Clinics and Departments

Laboratory Services

Lab Dept:

Transfusion Services

Test Name:

NEWBORN TYPE AND SCREEN

General Information

Lab Order Codes:

BN

Synonyms:

Exchange Transfusion, Neonatal Transfusion; Newborn Transfusion; Type and Crossmatch for Exchange Transfusion of Newborn; Newborn Crossmatch and Transfusion

CPT Codes:

86900 – ABO
86850 – Antibody Screen
86880 – Direct Coombs
86901 – Rh Type

Test Includes:

ABO, Rh, Antiglobulin Test – Indirect, Antiglobulin test – Direct. If indicated, or indirect Coombs test with A and/or B cells.

Logistics

Test Indications:

For pretransfusion testing for infants <7 days old or for the diagnosis of hemolytic disease of the newborn. Refer to Type and Screen procedure for infants 8 days to 4 months of age. Infants under 4 months of age require only one workup per hospital admission.

Lab Testing Sections:

Transfusion Service

Phone Numbers:

MIN Lab: 612-813-6824

STP Lab: 651-220-6558

Test Availability:

Daily, 24 hours

Turnaround Time:

1 hour

Special Instructions:

Enter infant’s birthweight with order.

Specimen

Specimen Type:

Whole blood

Container:

Lavender top (EDTA) tube

Alternate: Red top tubes will be accepted, but will delay specimen processing to allow for clotting. (SST tubes are Not acceptable.)

Draw Volume:

1 – 2 mL blood

Collection:

All specimens submitted to the Transfusion Service must be appropriately labeled at the bedside with the time and date of collection, and the signature of the individual collecting the specimen. A completed order, either through the HIS or general requisition must accompany each specimen. It is not always necessary to collect a new sample prior to the provision of blood for patients. Consult with the Transfusion Service prior to collecting additional samples if the patient status is unknown.

Special Processing:

Lab Staff: Refrigerate specimen

Patient Preparation:

Refer to Collection of Patient Specimens for full details. The patient must be positively identified when the specimen is collected.

The label on the blood specimen must correspond with the identification on the patient’s Medical Record wrist or ankle band (or ED ID) and on the physician’s/practitioner’s orders. The specimen must be timed, dated and signed by the phlebotomist at the bedside.

Sample Rejection:

Gross hemolysis, sample placed in a serum separator tube, specimen tube not properly labeled

Interpretive

Reference Range:

N/A – see report

Limitations:

Exchange Transfusion: A classic indication for exchange transfusion in full-term infants is an indirect bilirubin level >20 mg/dL. At this level, brain damage may occur. In premature babies or those with other complications, brain damage may occur at lower levels of bilirubin. An exchange transfusion may then be appropriate at levels <20 mg/dL. Severe bilirubinemia may also occur with hepatic failure, disseminated intravascular coagulopathy, and in respiratory distress syndrome. In the latter disorder, exchange transfusion aims to shift the oxygen dissociation curve to the right by replacing hemoglobin F with hemoglobin A.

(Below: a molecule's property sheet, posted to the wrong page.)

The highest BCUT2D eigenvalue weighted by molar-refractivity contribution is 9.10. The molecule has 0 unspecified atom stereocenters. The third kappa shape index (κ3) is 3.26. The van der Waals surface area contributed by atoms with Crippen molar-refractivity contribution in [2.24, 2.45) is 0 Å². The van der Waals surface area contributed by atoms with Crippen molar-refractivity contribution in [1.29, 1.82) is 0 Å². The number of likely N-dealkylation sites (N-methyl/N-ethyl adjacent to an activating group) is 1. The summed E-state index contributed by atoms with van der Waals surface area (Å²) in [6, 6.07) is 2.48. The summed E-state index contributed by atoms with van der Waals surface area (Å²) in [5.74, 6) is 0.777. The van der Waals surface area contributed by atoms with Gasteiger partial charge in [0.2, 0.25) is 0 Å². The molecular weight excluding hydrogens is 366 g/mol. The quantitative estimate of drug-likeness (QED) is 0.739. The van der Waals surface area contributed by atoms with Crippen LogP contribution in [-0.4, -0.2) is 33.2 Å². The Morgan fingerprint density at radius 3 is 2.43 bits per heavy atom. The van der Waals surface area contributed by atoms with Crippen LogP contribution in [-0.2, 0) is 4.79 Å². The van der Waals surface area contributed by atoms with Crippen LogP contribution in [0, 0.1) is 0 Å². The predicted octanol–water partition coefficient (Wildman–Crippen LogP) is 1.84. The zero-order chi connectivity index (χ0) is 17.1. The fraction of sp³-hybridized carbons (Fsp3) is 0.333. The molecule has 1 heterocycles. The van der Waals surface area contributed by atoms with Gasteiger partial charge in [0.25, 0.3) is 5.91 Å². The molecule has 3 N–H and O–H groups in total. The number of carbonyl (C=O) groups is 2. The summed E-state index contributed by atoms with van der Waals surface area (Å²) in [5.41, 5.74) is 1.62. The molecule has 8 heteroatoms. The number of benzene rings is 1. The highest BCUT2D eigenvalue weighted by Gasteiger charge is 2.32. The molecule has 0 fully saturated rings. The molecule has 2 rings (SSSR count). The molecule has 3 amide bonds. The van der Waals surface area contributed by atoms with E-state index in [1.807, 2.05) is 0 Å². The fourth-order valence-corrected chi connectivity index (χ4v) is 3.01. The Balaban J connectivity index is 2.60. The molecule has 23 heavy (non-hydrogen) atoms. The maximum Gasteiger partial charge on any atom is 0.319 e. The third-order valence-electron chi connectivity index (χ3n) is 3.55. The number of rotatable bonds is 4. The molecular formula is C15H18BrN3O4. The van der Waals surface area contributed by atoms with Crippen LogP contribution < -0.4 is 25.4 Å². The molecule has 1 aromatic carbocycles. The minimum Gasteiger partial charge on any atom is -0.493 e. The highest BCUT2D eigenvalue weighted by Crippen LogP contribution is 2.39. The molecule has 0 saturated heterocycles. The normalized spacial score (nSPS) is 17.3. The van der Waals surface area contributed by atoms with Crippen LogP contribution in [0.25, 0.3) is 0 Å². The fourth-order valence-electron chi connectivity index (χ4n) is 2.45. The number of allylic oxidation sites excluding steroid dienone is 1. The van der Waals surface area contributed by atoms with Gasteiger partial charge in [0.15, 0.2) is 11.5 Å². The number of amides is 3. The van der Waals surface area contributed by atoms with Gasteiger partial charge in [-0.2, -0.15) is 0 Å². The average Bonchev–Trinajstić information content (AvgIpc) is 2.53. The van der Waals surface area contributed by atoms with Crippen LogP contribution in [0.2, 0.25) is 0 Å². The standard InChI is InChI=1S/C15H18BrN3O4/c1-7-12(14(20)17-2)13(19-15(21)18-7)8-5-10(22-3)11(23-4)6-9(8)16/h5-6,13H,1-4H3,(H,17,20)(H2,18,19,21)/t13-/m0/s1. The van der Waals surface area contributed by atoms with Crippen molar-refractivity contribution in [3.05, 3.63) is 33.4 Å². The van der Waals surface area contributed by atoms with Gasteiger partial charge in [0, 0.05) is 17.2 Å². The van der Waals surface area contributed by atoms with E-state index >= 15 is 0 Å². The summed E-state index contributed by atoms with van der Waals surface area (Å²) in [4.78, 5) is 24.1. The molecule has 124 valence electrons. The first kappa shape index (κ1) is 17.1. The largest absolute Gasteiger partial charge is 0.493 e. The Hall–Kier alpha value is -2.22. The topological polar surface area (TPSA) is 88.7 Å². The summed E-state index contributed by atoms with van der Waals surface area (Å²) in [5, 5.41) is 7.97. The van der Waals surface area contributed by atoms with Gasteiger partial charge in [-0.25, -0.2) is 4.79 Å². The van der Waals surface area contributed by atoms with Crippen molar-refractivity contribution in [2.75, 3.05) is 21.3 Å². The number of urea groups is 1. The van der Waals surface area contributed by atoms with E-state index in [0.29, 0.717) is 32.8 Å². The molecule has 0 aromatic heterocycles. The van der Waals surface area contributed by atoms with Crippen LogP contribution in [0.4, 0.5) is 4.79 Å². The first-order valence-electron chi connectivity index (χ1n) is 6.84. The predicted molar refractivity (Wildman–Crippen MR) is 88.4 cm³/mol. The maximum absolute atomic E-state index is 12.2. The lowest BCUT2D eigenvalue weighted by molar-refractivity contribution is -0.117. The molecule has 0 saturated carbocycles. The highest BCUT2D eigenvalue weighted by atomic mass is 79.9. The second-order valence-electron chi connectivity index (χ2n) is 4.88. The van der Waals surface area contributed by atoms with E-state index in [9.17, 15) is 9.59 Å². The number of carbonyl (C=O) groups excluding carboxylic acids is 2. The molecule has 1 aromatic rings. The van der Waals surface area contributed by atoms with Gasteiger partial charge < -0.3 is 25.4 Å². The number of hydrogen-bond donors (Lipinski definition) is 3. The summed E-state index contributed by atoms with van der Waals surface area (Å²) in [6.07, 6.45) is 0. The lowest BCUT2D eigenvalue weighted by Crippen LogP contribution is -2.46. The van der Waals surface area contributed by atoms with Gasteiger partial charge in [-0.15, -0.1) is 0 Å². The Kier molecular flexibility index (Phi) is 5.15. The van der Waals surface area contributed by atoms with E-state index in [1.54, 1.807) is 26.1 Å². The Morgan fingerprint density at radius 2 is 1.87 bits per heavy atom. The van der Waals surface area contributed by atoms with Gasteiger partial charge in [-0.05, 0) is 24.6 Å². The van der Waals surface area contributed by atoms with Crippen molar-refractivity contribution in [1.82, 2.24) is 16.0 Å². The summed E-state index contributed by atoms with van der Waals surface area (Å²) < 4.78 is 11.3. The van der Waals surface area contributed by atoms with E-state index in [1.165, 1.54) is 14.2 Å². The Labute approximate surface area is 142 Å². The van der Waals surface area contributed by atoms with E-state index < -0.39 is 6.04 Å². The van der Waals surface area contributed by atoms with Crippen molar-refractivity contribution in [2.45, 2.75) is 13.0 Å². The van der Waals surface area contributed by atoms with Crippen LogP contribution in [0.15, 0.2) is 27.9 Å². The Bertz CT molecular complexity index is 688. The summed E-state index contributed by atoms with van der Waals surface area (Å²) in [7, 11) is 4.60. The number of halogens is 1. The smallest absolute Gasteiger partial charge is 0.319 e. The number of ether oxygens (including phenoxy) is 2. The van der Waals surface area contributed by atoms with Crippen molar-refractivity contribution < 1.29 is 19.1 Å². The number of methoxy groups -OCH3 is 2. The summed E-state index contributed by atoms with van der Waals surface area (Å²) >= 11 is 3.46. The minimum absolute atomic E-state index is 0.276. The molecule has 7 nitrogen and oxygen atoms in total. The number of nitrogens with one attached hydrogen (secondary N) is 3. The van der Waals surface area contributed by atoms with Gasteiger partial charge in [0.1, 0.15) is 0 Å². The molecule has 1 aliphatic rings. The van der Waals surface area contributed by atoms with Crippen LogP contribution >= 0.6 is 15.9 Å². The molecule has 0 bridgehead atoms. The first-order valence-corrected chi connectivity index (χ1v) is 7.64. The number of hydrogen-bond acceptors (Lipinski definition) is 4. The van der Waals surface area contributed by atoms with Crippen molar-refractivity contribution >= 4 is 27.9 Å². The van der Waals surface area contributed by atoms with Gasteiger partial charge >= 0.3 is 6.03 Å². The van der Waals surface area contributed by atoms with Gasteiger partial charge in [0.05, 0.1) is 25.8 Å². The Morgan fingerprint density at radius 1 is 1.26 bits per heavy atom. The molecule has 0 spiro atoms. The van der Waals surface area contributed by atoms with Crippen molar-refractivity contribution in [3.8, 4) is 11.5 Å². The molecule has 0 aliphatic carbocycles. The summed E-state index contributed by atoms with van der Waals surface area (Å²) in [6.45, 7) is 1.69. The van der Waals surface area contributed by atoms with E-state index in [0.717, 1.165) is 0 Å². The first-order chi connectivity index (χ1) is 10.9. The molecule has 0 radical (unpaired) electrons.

Relatively mild jaundice beginning 1-2 days after delivery with a weakly positive direct antiglobulin test in a baby of type A or B and a mother of type O usually indicates ABO hemolytic disease. Anti-A or Anti-B in the baby’s serum incompatible with its own RBC’s is usually detected. A more definite test is to elute antibody from baby’s RBC’s and test it against A1, B, and O red cells.

Exchange transfusion is seldom necessary in ABO hemolytic disease. Complications of exchange transfusion have been compiled.

Methodology:

Hemagglutination. Refer to individual test codes

Contraindications:

Patients >7 days old

References:

Klemperer M, Petz (1989) Perinatal and Neonatal Transfusion. Clinical Practice of Transfusion Medicine, Petz LD and Swisher SN, eds, New York, NY: Churchill Livingstone, pp 615-34

Menitove J, Standards for Blood Banks and Transfusion Services, Current Edition, Bethesda, MD: American Association of Blood Banks

Maier RF, Obladen M, Scigalla P, et al (1994) The Effect of Epoetin Beta (Recombinant Human Erythropoietin) on the Need for Transfusion in Very-Low-Birth-Weight Infants. European Multicentre Erythropoietic Study Group. N Engl J Med 30(17):1173-8

Strauss RG (1994) Erythropoietin and Neonatal Anemia. N Engl J. Med 330(17):1227-8

Hume H and Bard H (1995) Small volume red blood cell transfusions for neonatal patients. Transfus Med Rev 9(3):187-99

Luban NL(1995) Massive transfusion in the neonate. Transfu Med Rev 9(3):200-14

Luban NL, Strauss RG, and Hume HA (1991) Commentary on the safety of red cells preserved in extended storage media for neonatal transfusions. Transfusion 31(3):229-35

Sayers MH, Anderson KC, Goodnough LT, et al (1992) Reducing the risk for transfusion-transmitted Cytomegalovirus infection. Ann Intern Med116(1):55-62



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